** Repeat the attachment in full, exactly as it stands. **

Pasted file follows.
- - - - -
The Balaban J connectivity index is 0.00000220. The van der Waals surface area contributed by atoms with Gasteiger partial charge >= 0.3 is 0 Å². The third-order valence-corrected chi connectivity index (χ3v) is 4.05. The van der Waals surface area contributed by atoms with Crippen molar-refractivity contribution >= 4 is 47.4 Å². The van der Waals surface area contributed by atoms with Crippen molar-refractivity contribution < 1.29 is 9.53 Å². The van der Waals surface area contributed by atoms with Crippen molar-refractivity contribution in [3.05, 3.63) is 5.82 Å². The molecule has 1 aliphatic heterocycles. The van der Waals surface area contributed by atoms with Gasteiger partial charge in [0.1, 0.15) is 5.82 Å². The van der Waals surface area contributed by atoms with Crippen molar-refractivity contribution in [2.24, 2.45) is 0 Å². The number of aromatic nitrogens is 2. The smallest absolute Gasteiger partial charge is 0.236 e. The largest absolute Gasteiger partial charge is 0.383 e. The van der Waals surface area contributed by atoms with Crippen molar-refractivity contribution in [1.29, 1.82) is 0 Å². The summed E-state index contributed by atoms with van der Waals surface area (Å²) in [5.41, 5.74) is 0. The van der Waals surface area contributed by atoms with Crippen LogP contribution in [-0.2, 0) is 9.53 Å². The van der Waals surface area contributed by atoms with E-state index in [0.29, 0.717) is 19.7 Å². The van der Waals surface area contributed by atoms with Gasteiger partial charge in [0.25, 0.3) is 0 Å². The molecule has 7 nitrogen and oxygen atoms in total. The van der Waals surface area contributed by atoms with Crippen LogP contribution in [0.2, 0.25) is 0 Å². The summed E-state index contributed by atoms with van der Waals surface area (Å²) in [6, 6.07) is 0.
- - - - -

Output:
The Balaban J connectivity index is 0.00000220. The van der Waals surface area contributed by atoms with Gasteiger partial charge >= 0.3 is 0 Å². The third-order valence-corrected chi connectivity index (χ3v) is 4.05. The van der Waals surface area contributed by atoms with Crippen molar-refractivity contribution >= 4 is 47.4 Å². The van der Waals surface area contributed by atoms with Crippen molar-refractivity contribution < 1.29 is 9.53 Å². The van der Waals surface area contributed by atoms with Crippen molar-refractivity contribution in [3.05, 3.63) is 5.82 Å². The molecule has 1 aliphatic heterocycles. The van der Waals surface area contributed by atoms with Gasteiger partial charge in [0.1, 0.15) is 5.82 Å². The van der Waals surface area contributed by atoms with Crippen molar-refractivity contribution in [2.24, 2.45) is 0 Å². The number of aromatic nitrogens is 2. The smallest absolute Gasteiger partial charge is 0.236 e. The largest absolute Gasteiger partial charge is 0.383 e. The van der Waals surface area contributed by atoms with Crippen molar-refractivity contribution in [1.29, 1.82) is 0 Å². The summed E-state index contributed by atoms with van der Waals surface area (Å²) in [5.41, 5.74) is 0. The van der Waals surface area contributed by atoms with Crippen LogP contribution in [-0.2, 0) is 9.53 Å². The van der Waals surface area contributed by atoms with E-state index in [0.29, 0.717) is 19.7 Å². The van der Waals surface area contributed by atoms with Gasteiger partial charge in [0.25, 0.3) is 0 Å². The molecule has 7 nitrogen and oxygen atoms in total. The van der Waals surface area contributed by atoms with Crippen LogP contribution in [0.2, 0.25) is 0 Å². The summed E-state index contributed by atoms with van der Waals surface area (Å²) in [6, 6.07) is 0.